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Climate change front and center at League of Women Voters forum

Audrey Schulman, left, and Zeyneb Magavi look on as State Senator Cynthia Creem speaks about climate advocacy projects at a forum hosted by the Newton League of Women Voters on Feb. 26. (Julia Maruca)Julia Maruca

Environmental advocates and representatives shared their plans to combat the climate crisis with the Newton community at the Newton League of Women Voters’ climate change forum on Feb. 26.

The event, entitled “There’s No Time to Waste – Addressing the Urgency of Climate Change,” was held in the Scandinavian Cultural Center in West Newton and was co-hosted by five other branches of the League of Women Voters, from Framingham, Needham, Wayland, Wellesley, and Weston.

The panel brought together state Senator Cynthia Creem, Audrey Schulman and Zeyneb Magavi of HEET (Home Energy Efficiency Team), Jordan Stutt of the Acadia Center, and Craig Altemose of the Better Future Project to discuss climate science and the potential of regional transportation and energy improvements in Massachusetts and nationwide.


Close to 90 people attended the event, and representatives from local environment groups, including Green Newton, the Citizens’ Energy Commission, and the Citizens’ Climate Lobby were present.

Marcia Johnson, president of the Newton League of Women Voters board, said that she hopes that the forum motivates residents to bring up the topic of climate change more in their lives.

“I want them to go home and talk to their families and their friends, to call their state senator and state reps,” said Johnson. “And then to ask, what are the things that you can do yourself? Everybody needs to do something, and what is that for you?”

The panelists spoke about the merits of their specific projects, but centered on a theme of the need for both individual and collective action to fight climate change.

“My goal is acknowledging that we can’t keep polluting for 30 years and expect everything to be okay. The climate is already out of whack,” said Altemose, who gave a briefing on the state of climate science and how climate change might affect the future. In his presentation, he quoted youth activist Greta Thunberg and discussed how extreme climate events the world over can have an effect on local communities.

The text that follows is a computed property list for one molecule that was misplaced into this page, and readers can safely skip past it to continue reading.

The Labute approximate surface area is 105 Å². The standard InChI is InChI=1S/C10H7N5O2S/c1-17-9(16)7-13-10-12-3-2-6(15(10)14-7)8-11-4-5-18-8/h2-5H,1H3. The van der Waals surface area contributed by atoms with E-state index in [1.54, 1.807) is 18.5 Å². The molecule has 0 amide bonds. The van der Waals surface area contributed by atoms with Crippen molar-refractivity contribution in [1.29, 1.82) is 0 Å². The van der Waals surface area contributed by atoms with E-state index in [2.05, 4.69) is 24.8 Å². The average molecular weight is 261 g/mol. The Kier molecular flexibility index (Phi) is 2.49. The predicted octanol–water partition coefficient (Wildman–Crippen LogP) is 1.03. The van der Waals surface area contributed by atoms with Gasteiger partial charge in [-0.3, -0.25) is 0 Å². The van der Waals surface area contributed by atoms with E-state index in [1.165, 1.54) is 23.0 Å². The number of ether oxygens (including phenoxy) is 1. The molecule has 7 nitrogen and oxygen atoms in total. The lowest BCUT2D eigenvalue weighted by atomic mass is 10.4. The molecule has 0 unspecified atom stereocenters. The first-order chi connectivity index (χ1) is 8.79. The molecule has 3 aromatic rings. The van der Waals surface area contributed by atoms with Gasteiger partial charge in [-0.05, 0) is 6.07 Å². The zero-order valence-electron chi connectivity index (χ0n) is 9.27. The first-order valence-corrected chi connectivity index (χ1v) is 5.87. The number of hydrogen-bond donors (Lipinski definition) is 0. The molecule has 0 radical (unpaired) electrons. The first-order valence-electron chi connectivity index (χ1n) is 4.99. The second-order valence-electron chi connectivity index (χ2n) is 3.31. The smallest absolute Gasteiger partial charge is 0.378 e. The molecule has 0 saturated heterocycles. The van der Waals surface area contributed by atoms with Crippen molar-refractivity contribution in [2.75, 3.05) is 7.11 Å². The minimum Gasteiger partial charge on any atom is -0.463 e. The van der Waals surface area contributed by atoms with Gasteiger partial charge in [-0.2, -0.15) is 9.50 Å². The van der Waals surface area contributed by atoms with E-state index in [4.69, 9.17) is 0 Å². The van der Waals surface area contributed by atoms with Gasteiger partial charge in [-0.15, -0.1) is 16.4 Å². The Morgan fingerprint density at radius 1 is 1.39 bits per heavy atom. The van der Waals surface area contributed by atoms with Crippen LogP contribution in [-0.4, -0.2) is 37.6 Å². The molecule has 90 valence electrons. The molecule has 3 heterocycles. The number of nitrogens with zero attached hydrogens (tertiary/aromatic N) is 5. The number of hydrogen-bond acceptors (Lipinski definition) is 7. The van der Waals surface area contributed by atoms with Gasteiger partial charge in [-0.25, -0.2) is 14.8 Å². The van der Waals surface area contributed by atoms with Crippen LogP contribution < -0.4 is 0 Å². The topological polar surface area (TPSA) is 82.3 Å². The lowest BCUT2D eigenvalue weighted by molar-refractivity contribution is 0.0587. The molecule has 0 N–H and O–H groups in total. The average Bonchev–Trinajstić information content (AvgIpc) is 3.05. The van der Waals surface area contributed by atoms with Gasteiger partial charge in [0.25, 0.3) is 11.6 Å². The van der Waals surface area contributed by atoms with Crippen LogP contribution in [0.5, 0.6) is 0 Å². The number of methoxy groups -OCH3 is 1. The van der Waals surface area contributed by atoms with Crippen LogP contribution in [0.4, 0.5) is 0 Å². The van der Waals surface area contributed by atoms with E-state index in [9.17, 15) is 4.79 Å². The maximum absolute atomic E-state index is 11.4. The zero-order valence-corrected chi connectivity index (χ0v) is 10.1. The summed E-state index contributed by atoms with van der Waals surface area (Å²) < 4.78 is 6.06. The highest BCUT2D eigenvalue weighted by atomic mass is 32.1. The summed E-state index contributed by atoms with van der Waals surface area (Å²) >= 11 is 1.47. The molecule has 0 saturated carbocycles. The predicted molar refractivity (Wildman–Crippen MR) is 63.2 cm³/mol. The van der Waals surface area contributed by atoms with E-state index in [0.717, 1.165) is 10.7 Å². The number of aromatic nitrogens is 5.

Altemose compared the time-bound difficulty of approaching the climate crisis with the push to land a man on the Moon during the Space Race of the 1960’s.

“This is a little bit harder than the moonshot,” he said. “But my overall philosophy is that necessity dictates action. You figure out what you need to do, and you figure out how to do it.”

The three projects at the center of the discussion were the FUTURE Act (Senate Bill 1940), a state energy transition bill sponsored by Senator Creem; Home Energy Efficiency Team (HEET), a nonprofit which promotes a system for transitioning from natural gas heating to geothermal; and the Transportation and Climate Initiative, a multi-state project encompassing 12 states that aims to improve sustainability and efficiency of transportation.

Creem explained the basics of the FUTURE Act, which creates a roadmap for gas companies to transition from natural gas to renewable energy. During her presentation, Creem recalled a conversation she had had with her high school-aged granddaughter when she told her that she was currently working on climate change legislation.

“She said, ‘Oh, it’s too late. I don’t know if you’ll be able to save the climate for me,’” Creem said. “So that was my challenge.”

Sharyn Roberts, a Newton Centre resident who attended the forum, was heartened by the presentation, but sees a long way to go.


“We very clearly heard that we need a call to action, and we heard some solutions, which was encouraging. But none of them have gotten through into law yet, so we need to keep working.”

Launa Zimmaro, of Carlisle, directs the Massachusetts state-level League of Women Voters board.

“We have to do a lot more public education about bills that are transformative, to transform this system,” Zimmaro said. “Right now, what we can control to some extent is Massachusetts. We can work in our cities, and we can work at the state level.”

Not all the presenters were Newton residents, but their projects all related to Massachusetts and New England in general. Frieda Dweck, a member of the Newton League of Women Voters Board who helped lead the event, said the state focus was important.

“It’s important on a state level for us to think about climate, but also on a national level,” said Dweck. “It’s not something that relates to just Newton.”

However, for Johnson, the move towards climate-friendly developments has a definite local connection -- that of the Northland development, which Newton residents voted to approve on Super Tuesday.

“If you think about the environmental sustainability of those buildings and of affordable housing, a lot of those topics do relate to climate,” Johnson said. “People need to be thinking about that, not just about bricks and mortar and how high and how many units.”

Julia Maruca can be reached at newtonreport@globe.com.